During the month of January, we shared a ‘Word of the Day’ on facebook and instagram from an antique dictionary in the museum’s collection. Our 1906 edition of the Funk and Wagnall’s Standard Dictionary has over 2,000 pages! It is full of fabulous definitions, illustrations and literary quotes. You can browse a 1908 edition in full on archive.org: part 1 / part 2.
Thank you to everyone who followed along and commented with examples of how you would use these words. Here are a few of your wonderful comments. Scroll down to find out what these words mean and to add some Edwardian flare to your vocab!
“As the coffee dripped his wife heard him maunder again. He was not an early morning riser for sure.”
“With the stay at home order, I will have to obumbulate my own yard for excercise.”
“In order to Enisle go snowmobiling”
“May the apricity follow you today and in the days to come.”
“We will be planting fruit trees and bushes (fingers crossed) this summer and would love volunteers to come yeuling with us”
“here’s a good way to spice up your historical vocab in 2021”
Words of the day
Apricity, The warmth of the sun in winter
Bosset, A protuberance on the head of the male deer, formed by the rudimentary antler
Cabal, To unite in a small party for purposes of plot or intrigue (verb). A number of persons secretly united for affecting by intrigue some private or party purpose (noun)
Computer, One who computes; particularly one who makes astronomical or other special calculations
Dodo, A large recently extinct didoid columbine bird or pigeon of Mauritius, with short functionless wings, large hooked bill, and clumsy aspect
En-isle, To place on an island; make an isle of; isolate
Foison, Abundance; plenty.
Gawf, A cheap red apple made to appear of superior quality by rubbing with a cloth
Higgler, A pedler or huckster: said to be so named from the chaffering or higgling proclivities ascribed to this class; hence anyone who higgles
Hockey, An outdoor game in which opposing sides, with clubs curved at one end, endeavor to drive a block or ball into or past their opponents’ goal
Izzard, The letter Z: an old name, now chiefly in the phrase below.
– from A to izzard, from beginning to end; thoroughly
Jejune, Devoid of life, point, or interest; dry; as a jejune story
Keak, To cackle like a goose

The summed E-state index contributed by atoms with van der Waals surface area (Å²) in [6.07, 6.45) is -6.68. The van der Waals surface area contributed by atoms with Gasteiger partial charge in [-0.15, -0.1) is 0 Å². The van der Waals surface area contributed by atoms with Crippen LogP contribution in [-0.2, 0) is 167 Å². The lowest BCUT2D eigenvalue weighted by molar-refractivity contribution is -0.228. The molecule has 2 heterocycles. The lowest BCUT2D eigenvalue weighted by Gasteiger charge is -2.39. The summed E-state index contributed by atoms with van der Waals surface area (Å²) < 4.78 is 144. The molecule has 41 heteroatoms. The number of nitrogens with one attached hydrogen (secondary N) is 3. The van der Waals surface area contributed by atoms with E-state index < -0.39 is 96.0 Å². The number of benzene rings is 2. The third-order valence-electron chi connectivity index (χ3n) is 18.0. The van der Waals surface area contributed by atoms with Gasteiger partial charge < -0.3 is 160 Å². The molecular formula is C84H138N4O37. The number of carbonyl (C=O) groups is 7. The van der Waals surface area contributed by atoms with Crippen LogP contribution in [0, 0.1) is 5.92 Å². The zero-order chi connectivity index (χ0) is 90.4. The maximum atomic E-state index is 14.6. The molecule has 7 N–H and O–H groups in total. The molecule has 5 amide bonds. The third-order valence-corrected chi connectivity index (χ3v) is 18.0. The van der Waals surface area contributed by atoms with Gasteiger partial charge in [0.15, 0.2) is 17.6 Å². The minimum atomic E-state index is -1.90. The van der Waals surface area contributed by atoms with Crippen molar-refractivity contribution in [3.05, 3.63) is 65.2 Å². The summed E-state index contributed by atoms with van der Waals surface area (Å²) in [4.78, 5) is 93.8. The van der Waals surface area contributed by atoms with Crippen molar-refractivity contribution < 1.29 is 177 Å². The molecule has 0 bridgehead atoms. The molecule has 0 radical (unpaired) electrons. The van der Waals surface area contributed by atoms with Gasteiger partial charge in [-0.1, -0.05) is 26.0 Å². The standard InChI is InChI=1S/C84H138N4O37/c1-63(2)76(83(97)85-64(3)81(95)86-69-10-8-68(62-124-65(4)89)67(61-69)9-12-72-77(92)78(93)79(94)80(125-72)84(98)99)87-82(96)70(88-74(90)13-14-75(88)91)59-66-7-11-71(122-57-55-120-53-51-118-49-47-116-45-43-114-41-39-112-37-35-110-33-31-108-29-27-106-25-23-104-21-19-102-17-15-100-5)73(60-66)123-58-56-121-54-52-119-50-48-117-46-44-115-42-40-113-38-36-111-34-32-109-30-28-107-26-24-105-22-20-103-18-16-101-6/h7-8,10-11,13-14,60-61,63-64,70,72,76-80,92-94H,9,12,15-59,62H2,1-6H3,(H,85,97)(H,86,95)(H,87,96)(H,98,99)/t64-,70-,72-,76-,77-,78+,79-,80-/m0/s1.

Lackaday, An exclamation denoting grief, regret, or surprise
Maunder, To utter in a grumbling or incoherent manner
Nescience, The state of not knowing; lack of knowledge; ignorance
Obambulate, To walk about
Parbuckle, A purchase to aid in rolling a cask or other heavy object up an incline or in controlling its descent
Quadruplex, Fourfold; doubled twice: used specifically of a telegraph system such that four messages, two in each direction, may be simultaneously sent over one wire
Rach, A scent-hunting dog
Saltate, To dance; leap; skip
Twitter, To utter with a succession of slight bird-like sounds.
Uranography, Descriptive astronomy; especially that branch of the science which treats of the constellations and of the stars that form them
Vacillate, To change from one purpose or opinion to another and back again, as under the influence of opposing motives; fluctuate in mind; be unsteady or irresolute; waiver
Wafture 1. A wafting or waving motion; a beckoning by waving something. He is to follow the wafture of his master’s hand to the right or left. 2. Conveyance by wafting; as, the wafture of incense. 3. That which is wafted, as an odor.
Wallop, 1. To boil vigorously with much noise, rolling, and bubbling; as, the soap wallops in the caldron. 2. To move quickly with an irregular tumbling gait or manner like a seal; waddle; gallop in an awkward rolling way. 3. To be slovenly, carelessly, or negligent. 4. [Slang.] To vomit.
Xenian, Relating to friendly intercourse and hospitality of people not of the same state or country
Yeuling, The act of walking around fruit trees and invoking a plentiful crop
Zarf, A metal cup shaped holder, of open or ornamental filigree, for a hot coffee-cup: in the Levant.
Here are a few of the fabulous illustrations from this 2,000 page dictionary!